Where is our attention? Where is our focus? What are the things we – Canadian atheists – really care about? These are questions I think we all need to seriously ask ourselves. Because from the general tone on this blog, and the behaviour of most Canadian atheist, humanist, secular, and freethinker groups, the answer seems to be that we care more about sticking it to religion, pseudoscience, and superstition than we do about actual people. We seem to care more about stripping clothes off of Muslim women, than we do about the fact that our fellow Canadians are burning the places they feel safe, and terrorizing them.

The question I want to leave all Canadian atheists today is: What should be more important to us? Just pissing on dumb ideas? Or helping real, living people – especially those who are victims of those dumb ideas? Is it more important to stick it to Islam, or to help Muslims who have been the victims of a hate crime?

UPDATE 2015-11-18 16:50 EST: CFI Canada has spoken up about the incidents. I just missed it because it was on a page dedicated to reports of religiously-motivated violence. (See also the comment below by Eric Adriaans.) Excellent work, CFIC!

15 thoughts on “What is wrong with Canadian atheists’ priorities?

  1. That the fire was set when the mosque was empty was lucky…

    Or perhaps deliberate, no?

    I hope you find this as troubling as I do.

    Probably not, from the sound of things. But you’re setting the bar fairly high. Your capacity for being troubled often leaves me vaguely awestruck.

    We demand that – for example – Muslims clearly and roundly denounce any violence carried out for the “benefit” of Islam. Do we not also have the same responsibility to clearly and roundly denounce violence carried out against religion?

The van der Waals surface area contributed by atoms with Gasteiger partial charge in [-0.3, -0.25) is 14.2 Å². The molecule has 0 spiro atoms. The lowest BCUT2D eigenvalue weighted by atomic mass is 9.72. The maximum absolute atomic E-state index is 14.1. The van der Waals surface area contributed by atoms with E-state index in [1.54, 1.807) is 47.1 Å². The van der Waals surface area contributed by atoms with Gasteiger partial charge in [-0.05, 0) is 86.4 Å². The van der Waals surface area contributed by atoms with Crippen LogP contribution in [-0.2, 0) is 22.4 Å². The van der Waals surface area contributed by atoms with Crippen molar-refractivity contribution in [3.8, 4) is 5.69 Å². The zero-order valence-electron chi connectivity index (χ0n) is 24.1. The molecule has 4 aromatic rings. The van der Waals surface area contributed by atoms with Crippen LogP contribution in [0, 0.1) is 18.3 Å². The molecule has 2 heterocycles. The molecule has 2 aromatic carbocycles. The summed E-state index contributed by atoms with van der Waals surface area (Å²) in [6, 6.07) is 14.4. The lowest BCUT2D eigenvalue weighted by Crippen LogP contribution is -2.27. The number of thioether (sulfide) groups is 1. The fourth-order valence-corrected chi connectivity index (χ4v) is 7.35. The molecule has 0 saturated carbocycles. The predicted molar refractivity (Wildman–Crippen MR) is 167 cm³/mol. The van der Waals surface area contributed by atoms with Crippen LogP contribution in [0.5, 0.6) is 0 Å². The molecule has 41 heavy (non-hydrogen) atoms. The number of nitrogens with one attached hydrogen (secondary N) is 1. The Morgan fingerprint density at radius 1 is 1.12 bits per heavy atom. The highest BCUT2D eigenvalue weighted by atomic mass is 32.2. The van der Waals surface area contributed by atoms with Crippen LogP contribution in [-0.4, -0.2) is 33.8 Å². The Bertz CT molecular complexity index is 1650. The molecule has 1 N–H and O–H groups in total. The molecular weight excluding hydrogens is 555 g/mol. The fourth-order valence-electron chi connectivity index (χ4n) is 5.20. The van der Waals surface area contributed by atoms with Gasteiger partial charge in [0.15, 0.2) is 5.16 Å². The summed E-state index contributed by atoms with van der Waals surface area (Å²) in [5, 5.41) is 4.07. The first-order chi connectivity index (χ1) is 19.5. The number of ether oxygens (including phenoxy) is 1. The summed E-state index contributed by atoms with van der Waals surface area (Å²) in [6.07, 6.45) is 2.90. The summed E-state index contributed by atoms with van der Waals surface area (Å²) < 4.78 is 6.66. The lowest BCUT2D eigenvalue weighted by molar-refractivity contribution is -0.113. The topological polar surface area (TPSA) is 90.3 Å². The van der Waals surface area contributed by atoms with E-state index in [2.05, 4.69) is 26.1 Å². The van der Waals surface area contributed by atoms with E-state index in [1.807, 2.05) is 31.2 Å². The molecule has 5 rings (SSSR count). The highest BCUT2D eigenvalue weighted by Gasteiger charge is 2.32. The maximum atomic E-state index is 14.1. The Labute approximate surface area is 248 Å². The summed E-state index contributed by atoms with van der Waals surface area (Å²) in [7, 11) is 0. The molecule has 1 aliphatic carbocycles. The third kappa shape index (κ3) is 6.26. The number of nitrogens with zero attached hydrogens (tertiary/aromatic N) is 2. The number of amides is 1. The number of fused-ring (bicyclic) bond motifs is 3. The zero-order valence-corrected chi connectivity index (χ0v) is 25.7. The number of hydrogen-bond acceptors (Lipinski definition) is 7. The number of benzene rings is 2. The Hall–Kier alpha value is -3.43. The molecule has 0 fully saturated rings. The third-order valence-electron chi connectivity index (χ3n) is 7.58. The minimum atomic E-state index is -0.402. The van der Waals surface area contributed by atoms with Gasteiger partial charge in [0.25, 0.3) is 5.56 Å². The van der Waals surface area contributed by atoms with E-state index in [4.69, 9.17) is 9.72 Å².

No, not really. There’s a difference between “violence for” (which comes from a single source, albeit perhaps a broadly defined one like “Islam”) and “violence against” (which may come from any source). I don’t personally go around demanding that Muslims denounce violence carried out for the benefit of Islam anyway.

    Is it more important to stick it to Islam, or to help Muslims who have been the victims of a hate crime?

    The former, in the grand scheme of things. Especially when the hate crime in question is, er, a fire in an empty mosque. I think the concept of a hate crime is stupid anyway – arson should be arson.

    He did make the obvious connection that the attack may be some kind of demented “retaliation” inspired by the Paris attacks…

    I wouldn’t go as far as “demented”. Misguided and misdirected, sure.

    Where is our attention? Where is our focus?

    Look, we’re talking about a minor act of arson in which no one was hurt. Sure, it was a little ugly, but it wasn’t fucking Kristallnacht. The incident was widely reported, and Veronica and I were actually chatting about it (though in less histrionic terms than you seem to have settled on) just a couple of days ago. I’d prefer that people didn’t go around setting fire to buildings, on the whole, but I don’t feel any particular responsibility to get up in arms over this specific crime just because it’s “not inconceivable” that it was carried out by “atheists or humanists… or at the very least, people sympathetic to secularism or freethought”. That’s the least ringing call to action I’ve heard in a while.